Caleb Warnock reports:
Parents opposed to the Common Core are protesting as the state is spending millions of dollars to collect student test data. They foresee Utah schools being forced to use the database to collect personal information, according to published federal guidelines, about students and families to share with researchers.
Not a chance, state officials say.
Well, that sounds good, but take a look at what the states are encouraged to ask school districts to collect:
Utah has spent millions in federal grant money to create a database for student information. The federal agencies that gave out that money — including the Institute of Education Science’s National Center for Education Statistics — have created a National Education Data Model that asks schools to collect data on students and parents including:
- religious affiliation;
- whether parents own or rent their home, or use public housing;
- “the family’s perception on the impact of the early intervention services of the child;”
- “the month, day and year of diagnosis, treatment or update of any health condition an individual may have experienced;”
- whether parents are registered to vote;
- more than 200 diseases and medical conditions, including “pregnancy with abortive outcome;”
- whether the family receives food stamps and WIC; and
- “the usual time a student spends in a vehicle when riding from his or her transfer point or bus stop to the school including the subsequent return trip,” along with hundreds of other questions.
Utah doesn’t collect all that, as you can read in Warnock’s article in The Daily Herald, but do any states actually collect all that information from districts?
Despite the state’s reassurances, many parents remain concerned. Warnock reports:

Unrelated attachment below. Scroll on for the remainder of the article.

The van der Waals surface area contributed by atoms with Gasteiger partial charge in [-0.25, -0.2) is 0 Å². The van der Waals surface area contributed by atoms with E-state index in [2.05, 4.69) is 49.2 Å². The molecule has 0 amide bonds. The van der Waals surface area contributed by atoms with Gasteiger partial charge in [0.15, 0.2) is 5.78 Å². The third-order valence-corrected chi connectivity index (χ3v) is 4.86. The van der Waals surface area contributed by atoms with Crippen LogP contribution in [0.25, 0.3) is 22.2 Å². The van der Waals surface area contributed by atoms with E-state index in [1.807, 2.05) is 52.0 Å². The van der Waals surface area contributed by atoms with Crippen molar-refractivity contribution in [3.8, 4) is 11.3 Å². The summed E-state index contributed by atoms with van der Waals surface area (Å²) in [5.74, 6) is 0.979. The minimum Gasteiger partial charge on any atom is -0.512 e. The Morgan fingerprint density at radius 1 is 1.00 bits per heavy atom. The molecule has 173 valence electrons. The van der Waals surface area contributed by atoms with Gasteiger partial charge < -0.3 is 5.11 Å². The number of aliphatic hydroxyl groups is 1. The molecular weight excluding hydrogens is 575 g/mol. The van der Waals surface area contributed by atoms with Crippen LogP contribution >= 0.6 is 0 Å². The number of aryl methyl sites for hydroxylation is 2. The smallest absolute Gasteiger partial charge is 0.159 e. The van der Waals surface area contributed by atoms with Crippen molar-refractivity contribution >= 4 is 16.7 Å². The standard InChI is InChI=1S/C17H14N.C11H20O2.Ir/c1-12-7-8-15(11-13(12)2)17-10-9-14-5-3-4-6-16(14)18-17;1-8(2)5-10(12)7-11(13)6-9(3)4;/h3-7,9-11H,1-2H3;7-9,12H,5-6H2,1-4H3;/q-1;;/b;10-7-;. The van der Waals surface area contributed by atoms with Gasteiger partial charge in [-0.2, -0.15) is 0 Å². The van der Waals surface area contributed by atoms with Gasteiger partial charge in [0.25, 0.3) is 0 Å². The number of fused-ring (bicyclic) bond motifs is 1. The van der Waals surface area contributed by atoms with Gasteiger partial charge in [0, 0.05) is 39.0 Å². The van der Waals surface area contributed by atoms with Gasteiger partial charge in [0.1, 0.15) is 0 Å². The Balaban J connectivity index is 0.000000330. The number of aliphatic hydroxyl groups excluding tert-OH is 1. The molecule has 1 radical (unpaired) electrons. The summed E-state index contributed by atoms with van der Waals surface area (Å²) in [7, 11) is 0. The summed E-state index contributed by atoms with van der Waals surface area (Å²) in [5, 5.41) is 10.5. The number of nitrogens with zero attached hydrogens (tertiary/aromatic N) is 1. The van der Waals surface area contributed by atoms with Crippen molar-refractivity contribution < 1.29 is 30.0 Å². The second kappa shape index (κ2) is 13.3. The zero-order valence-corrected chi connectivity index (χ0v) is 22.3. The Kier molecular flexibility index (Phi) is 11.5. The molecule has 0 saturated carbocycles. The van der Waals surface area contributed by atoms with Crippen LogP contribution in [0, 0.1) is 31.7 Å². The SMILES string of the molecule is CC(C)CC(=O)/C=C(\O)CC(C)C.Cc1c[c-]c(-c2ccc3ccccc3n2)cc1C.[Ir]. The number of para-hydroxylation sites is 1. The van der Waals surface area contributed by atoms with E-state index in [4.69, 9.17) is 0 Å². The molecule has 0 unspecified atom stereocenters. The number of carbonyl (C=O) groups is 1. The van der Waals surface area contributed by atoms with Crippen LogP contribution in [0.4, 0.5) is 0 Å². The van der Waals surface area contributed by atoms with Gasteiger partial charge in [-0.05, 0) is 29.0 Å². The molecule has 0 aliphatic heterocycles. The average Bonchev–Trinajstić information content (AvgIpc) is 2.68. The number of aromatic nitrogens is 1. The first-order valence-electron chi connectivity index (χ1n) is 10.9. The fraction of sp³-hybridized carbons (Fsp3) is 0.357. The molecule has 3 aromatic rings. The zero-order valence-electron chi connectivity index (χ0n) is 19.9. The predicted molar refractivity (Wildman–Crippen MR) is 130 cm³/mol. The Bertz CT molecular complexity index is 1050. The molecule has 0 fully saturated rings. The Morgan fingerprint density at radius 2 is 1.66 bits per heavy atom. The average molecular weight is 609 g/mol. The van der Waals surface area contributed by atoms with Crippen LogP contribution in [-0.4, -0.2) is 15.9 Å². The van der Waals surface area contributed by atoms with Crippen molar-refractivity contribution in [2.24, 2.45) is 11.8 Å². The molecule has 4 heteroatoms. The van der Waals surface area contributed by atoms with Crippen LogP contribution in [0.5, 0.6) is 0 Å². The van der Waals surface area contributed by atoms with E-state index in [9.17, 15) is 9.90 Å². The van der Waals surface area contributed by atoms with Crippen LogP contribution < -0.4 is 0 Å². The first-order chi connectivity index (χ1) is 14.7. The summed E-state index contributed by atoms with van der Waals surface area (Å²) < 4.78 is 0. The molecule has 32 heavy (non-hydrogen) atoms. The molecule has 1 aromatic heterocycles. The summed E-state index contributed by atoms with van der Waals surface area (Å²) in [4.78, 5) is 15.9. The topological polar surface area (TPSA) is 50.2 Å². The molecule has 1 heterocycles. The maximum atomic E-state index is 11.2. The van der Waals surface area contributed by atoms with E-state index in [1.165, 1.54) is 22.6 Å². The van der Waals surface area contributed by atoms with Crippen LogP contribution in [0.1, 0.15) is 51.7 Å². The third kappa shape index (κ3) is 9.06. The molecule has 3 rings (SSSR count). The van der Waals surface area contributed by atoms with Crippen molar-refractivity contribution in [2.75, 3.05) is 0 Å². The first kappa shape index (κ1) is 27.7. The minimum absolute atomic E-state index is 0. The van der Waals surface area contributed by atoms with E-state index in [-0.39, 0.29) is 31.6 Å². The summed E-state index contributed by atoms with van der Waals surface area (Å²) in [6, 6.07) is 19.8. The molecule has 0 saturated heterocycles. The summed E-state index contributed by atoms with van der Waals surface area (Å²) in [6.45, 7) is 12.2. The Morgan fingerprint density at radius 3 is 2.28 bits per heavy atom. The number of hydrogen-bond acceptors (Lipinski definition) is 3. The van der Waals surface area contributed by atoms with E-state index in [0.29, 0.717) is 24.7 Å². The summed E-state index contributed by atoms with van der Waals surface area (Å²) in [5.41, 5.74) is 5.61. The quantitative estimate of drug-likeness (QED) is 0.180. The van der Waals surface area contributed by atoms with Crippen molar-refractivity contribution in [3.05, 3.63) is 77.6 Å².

According to the state’s grant application documents, “procedures are in place for protecting the security, confidentiality and integrity of data, which includes ensuring that individually identifiable information about staff and students remains confidential in accordance with the Family Educational Rights and Privacy Act.”
This sentence in particular has set parents on edge because the loopholes for legally breaching confidentiality according to FERPA are numerous.
According to FERPA, “generally, schools must have written permission from the parent or eligible student in order to release any information from a student’s education record.” However, FERPA allows schools to disclose those records “without consent”‘ in nine circumstances, once of which is when the data is requested by “organizations conducting certain studies for or on behalf of the school.”
Parents throughout the U.S. need to pay more attention to this issue and find out what their children’s state is doing. FERPA is getting to be like Swiss cheese in terms of allowing data to be shared without parental consent. Unless parents start fighting for their children’s privacy, this problem will only get worse.